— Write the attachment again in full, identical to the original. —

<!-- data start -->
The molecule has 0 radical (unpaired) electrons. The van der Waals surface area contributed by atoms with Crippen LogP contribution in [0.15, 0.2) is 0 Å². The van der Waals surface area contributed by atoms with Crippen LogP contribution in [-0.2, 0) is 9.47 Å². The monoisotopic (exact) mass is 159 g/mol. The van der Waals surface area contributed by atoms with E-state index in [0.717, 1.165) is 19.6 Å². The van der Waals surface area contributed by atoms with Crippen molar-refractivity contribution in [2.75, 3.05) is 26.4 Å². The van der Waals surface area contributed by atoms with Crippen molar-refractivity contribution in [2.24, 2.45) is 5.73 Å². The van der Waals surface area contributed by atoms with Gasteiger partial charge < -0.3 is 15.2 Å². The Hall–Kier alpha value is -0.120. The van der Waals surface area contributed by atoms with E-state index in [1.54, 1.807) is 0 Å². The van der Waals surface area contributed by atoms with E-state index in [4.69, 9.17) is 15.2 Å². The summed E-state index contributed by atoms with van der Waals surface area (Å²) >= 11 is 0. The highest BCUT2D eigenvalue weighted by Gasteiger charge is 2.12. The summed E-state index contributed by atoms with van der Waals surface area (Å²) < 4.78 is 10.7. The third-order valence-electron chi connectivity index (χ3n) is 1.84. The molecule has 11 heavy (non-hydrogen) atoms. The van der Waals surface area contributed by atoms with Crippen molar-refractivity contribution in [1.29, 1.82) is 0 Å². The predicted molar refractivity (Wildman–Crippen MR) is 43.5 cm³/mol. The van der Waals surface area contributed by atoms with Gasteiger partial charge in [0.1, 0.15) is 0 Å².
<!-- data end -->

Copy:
The molecule has 0 radical (unpaired) electrons. The van der Waals surface area contributed by atoms with Crippen LogP contribution in [0.15, 0.2) is 0 Å². The van der Waals surface area contributed by atoms with Crippen LogP contribution in [-0.2, 0) is 9.47 Å². The monoisotopic (exact) mass is 159 g/mol. The van der Waals surface area contributed by atoms with E-state index in [0.717, 1.165) is 19.6 Å². The van der Waals surface area contributed by atoms with Crippen molar-refractivity contribution in [2.75, 3.05) is 26.4 Å². The van der Waals surface area contributed by atoms with Crippen molar-refractivity contribution in [2.24, 2.45) is 5.73 Å². The van der Waals surface area contributed by atoms with Gasteiger partial charge < -0.3 is 15.2 Å². The Hall–Kier alpha value is -0.120. The van der Waals surface area contributed by atoms with E-state index in [1.54, 1.807) is 0 Å². The van der Waals surface area contributed by atoms with E-state index in [4.69, 9.17) is 15.2 Å². The summed E-state index contributed by atoms with van der Waals surface area (Å²) >= 11 is 0. The highest BCUT2D eigenvalue weighted by Gasteiger charge is 2.12. The summed E-state index contributed by atoms with van der Waals surface area (Å²) < 4.78 is 10.7. The third-order valence-electron chi connectivity index (χ3n) is 1.84. The molecule has 11 heavy (non-hydrogen) atoms. The van der Waals surface area contributed by atoms with Crippen molar-refractivity contribution in [1.29, 1.82) is 0 Å². The predicted molar refractivity (Wildman–Crippen MR) is 43.5 cm³/mol. The van der Waals surface area contributed by atoms with Gasteiger partial charge in [0.1, 0.15) is 0 Å².